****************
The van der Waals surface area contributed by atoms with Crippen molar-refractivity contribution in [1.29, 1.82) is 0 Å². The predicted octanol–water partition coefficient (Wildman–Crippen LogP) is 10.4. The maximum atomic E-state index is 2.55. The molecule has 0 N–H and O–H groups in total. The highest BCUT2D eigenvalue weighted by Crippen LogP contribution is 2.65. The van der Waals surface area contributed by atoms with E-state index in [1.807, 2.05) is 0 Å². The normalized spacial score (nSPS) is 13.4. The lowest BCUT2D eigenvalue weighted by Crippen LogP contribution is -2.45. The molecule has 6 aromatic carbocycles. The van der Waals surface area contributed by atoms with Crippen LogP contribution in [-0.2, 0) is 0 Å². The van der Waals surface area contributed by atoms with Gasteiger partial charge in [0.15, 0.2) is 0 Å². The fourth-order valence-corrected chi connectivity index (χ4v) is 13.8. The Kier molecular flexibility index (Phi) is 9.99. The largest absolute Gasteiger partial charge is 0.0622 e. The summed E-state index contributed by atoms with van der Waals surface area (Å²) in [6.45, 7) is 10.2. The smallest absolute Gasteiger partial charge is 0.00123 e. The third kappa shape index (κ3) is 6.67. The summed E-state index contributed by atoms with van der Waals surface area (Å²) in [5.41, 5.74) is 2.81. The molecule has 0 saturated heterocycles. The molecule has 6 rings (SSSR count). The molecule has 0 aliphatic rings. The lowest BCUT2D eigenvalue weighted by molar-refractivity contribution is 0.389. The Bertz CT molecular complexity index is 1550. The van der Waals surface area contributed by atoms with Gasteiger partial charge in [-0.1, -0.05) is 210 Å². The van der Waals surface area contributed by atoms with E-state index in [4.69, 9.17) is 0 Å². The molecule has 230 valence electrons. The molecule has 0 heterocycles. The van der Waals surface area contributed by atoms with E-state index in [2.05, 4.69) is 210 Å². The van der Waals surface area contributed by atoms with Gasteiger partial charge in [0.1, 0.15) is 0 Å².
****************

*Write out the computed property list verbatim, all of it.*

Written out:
The van der Waals surface area contributed by atoms with Crippen molar-refractivity contribution in [1.29, 1.82) is 0 Å². The predicted octanol–water partition coefficient (Wildman–Crippen LogP) is 10.4. The maximum atomic E-state index is 2.55. The molecule has 0 N–H and O–H groups in total. The highest BCUT2D eigenvalue weighted by Crippen LogP contribution is 2.65. The van der Waals surface area contributed by atoms with E-state index in [1.807, 2.05) is 0 Å². The normalized spacial score (nSPS) is 13.4. The lowest BCUT2D eigenvalue weighted by Crippen LogP contribution is -2.45. The molecule has 6 aromatic carbocycles. The van der Waals surface area contributed by atoms with Crippen LogP contribution in [-0.2, 0) is 0 Å². The van der Waals surface area contributed by atoms with Gasteiger partial charge in [0.15, 0.2) is 0 Å². The fourth-order valence-corrected chi connectivity index (χ4v) is 13.8. The Kier molecular flexibility index (Phi) is 9.99. The largest absolute Gasteiger partial charge is 0.0622 e. The summed E-state index contributed by atoms with van der Waals surface area (Å²) in [6.45, 7) is 10.2. The smallest absolute Gasteiger partial charge is 0.00123 e. The third kappa shape index (κ3) is 6.67. The summed E-state index contributed by atoms with van der Waals surface area (Å²) in [5.41, 5.74) is 2.81. The molecule has 0 saturated heterocycles. The molecule has 6 rings (SSSR count). The molecule has 0 aliphatic rings. The lowest BCUT2D eigenvalue weighted by molar-refractivity contribution is 0.389. The Bertz CT molecular complexity index is 1550. The van der Waals surface area contributed by atoms with Gasteiger partial charge in [-0.1, -0.05) is 210 Å². The van der Waals surface area contributed by atoms with E-state index in [4.69, 9.17) is 0 Å². The molecule has 230 valence electrons. The molecule has 0 heterocycles. The van der Waals surface area contributed by atoms with E-state index in [2.05, 4.69) is 210 Å². The van der Waals surface area contributed by atoms with Gasteiger partial charge in [0.1, 0.15) is 0 Å².